The unique characteristics of Aoos/Vjosa, as well as the latest developments in the international effort to fully protect the river in Greece and Albania become the “topic of the day” in the news website Propago, with statements from MedINA, Pindos Perivallontiki and The Green Tank as part of the alliance “Saving Europe’s last free-flowing wild river – Vjosa/Aoos”.
The article first describes the state of Europe’s rivers today and the significant loss of their natural characteristics due to human intervention. The exception is the so-called “blue heart of Europe”, i.e. Balkan rivers which, despite threats, have managed to maintain their free flow to date. As the article points out, actions by civil society organizations, policy makers, journalists, universities, and local authorities, among others, have a major contribution to this direction, highlighting the benefits of free-flowing rivers for nature and local communities.
Aoos/Vjosa, the longest free-flowing river in Europe that crosses the Greek-Albanian border and flows into the Adriatic Sea, became the symbol of this campaign. With the exception of the large hydropower dam at its sources, it flows unimpeded for 270 km. In 2018 the Greek-Albanian alliance “Saving Europe’s last free-flowing wild river – Vjosa/Aoos” with partners EuroNatur (Germany), Riverwatch (Austria), IUCN ECARO, MedINA, Pindos Perivallontiki & The Green Tank from Greece and EcoAlbania from Albania set the goal to prevent the construction of new hydropower projects and ensure its full institutional protection.
The longread records the latest developments to this direction on both sides of the borders, especially the decision of the Albanian leadership to designate the main river and some of its free-flowing tributaries as National Park and the recent commitment of the Deputy Minister of Environment Giorgos Amyras to the journalist Machi Tratsa that the part of the Aoos on the Greek side that is currently unprotected will be designated a “protected natural formation”.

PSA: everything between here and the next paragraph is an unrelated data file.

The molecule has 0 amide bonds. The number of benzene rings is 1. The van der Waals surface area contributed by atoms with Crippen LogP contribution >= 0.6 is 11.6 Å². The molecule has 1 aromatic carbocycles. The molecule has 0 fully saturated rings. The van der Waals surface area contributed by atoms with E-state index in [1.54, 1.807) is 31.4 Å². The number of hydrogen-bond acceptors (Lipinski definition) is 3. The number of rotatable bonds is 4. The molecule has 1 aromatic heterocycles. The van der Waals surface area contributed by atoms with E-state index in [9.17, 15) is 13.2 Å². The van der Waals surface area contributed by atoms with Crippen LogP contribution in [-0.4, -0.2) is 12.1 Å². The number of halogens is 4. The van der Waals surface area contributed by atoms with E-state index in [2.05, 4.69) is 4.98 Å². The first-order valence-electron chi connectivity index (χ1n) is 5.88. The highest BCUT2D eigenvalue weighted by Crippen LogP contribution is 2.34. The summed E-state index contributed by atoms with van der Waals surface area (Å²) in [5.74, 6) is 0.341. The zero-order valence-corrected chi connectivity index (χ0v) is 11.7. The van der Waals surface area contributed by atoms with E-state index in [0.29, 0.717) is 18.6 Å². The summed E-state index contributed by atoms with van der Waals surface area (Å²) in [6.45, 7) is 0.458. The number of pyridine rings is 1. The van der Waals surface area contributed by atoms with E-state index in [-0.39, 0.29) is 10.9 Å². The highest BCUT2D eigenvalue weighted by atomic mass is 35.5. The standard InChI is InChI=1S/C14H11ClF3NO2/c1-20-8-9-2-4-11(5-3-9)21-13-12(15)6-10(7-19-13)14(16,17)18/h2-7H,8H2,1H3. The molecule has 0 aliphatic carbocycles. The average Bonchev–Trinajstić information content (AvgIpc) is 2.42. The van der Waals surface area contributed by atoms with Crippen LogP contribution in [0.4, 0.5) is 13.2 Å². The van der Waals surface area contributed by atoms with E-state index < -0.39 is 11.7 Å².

“With this announcement, the Greek state acknowledges that there is currently an institutional gap that needs to be filled. The intention to designate Aoos as a protected landscape is an important step that should protect the river from specific threats – especially hydropower projects. It will also give time to assess options for its further protection so that eventually the river in its entirety, from its sources, and along its tributaries, will be under a single strong protection regime”, said Ioli Christopoulou, Policy Director at The Green Tank.
The long read was published on December 17, 2022 and it is available at propago.gr (in Greek).